Got a steal of a deal on vintage metal patio furniture? Refinishing it yourself is a good weekend project.
1. Wash furniture with a mild detergent and rinse.
2. Use a wire brush to scrape off rust and loose paint flakes. Or have a commercial furniture restorer do this by sandblasting.
3. Check the finish: If paint has bubbled (a sign of rust underneath), use a screwdriver or chisel to break the bubble and chip away the bubbled paint. Then scrape with wire brush.
4. After all rust is removed, prime the metal with a rust-resistant primer such as Rust-Oleum. Pick a primer color that is closest to the color of paint you will apply.
5. Paint or spray with rust-resistant paint.
6. Let dry and repaint. Plan on a minimum of 12 hours for each coat of paint, depending on the temperature.
7. If desired, finish with a single coat of Rust-Oleum clear spray.
Source: Various Internet sites
The newest look in outdoor furniture this summer is actually a revival of a 50-year-old favorite.
Metal gliders and shell-back chairs are the summer seats on which baby boomers grew up. The retro look brings back the nostalgia of Southern nights gently swaying in a metal glider on grandma's porch. Or beach trips to mom-and-pop motels where two spring-loaded shell-back chairs were standard accouterments outside each unit.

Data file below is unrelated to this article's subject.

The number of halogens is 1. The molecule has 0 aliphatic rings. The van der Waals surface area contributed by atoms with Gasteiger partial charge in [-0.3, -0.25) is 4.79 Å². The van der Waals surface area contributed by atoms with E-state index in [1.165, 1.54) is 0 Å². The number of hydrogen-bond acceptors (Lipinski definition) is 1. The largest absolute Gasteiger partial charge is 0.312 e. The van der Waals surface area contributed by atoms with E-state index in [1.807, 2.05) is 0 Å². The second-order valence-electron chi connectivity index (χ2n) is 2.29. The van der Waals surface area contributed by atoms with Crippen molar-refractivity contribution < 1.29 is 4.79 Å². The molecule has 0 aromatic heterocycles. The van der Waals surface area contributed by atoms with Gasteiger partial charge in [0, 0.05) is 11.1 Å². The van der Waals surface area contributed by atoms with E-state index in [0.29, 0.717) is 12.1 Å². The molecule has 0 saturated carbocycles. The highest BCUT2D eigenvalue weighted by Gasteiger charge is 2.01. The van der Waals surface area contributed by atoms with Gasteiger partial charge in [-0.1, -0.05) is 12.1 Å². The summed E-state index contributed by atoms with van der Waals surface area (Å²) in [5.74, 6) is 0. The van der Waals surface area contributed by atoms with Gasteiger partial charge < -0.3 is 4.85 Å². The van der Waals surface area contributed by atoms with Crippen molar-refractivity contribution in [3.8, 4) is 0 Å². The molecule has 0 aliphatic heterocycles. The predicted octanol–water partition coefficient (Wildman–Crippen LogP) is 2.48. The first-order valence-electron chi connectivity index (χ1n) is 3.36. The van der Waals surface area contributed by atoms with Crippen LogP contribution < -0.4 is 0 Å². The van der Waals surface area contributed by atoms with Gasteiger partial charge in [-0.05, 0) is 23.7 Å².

Retro metal patio furniture, sometimes dubbed "contemporary mod" styling, returns this season in hot colors of fire-engine red, daffodil yellow, Kelly green and neutral white. It is comfortable, sturdy seating that has been updated with powder-coated finishes to make the metal more weather-resistant, less prone to rust.
Chad Pulver, manager of Southeastern Salvage on Lee Highway, purchased an old metal glider two years ago at an estate sale and refinished it.
"I'd seen them in photographs of my mother growing up. I ran across it and really wanted it. Then our buyers came across these," he said of the metal gliders and chairs the company has stocked.
"They are selling like hotcakes," he said, "to baby boomers and younger generations."
"Younger buyers want the nostalgic look," added David Lillard, Southeastern Salvage buyer. "I'm sure there are a lot of people who grew up in the '70s and remember them on their aunts' porches."
Marsha Yessick, owner of Yessick's Interiors and a member of the American Society of Interior Designers, said her 40 years' experience in home furnishings has taught her "the classics always return."
"Rockers that have a gliding mechanism will always supersede new introductions. What was formulated years ago -- that worked -- will never diminish," she said of this retro revival.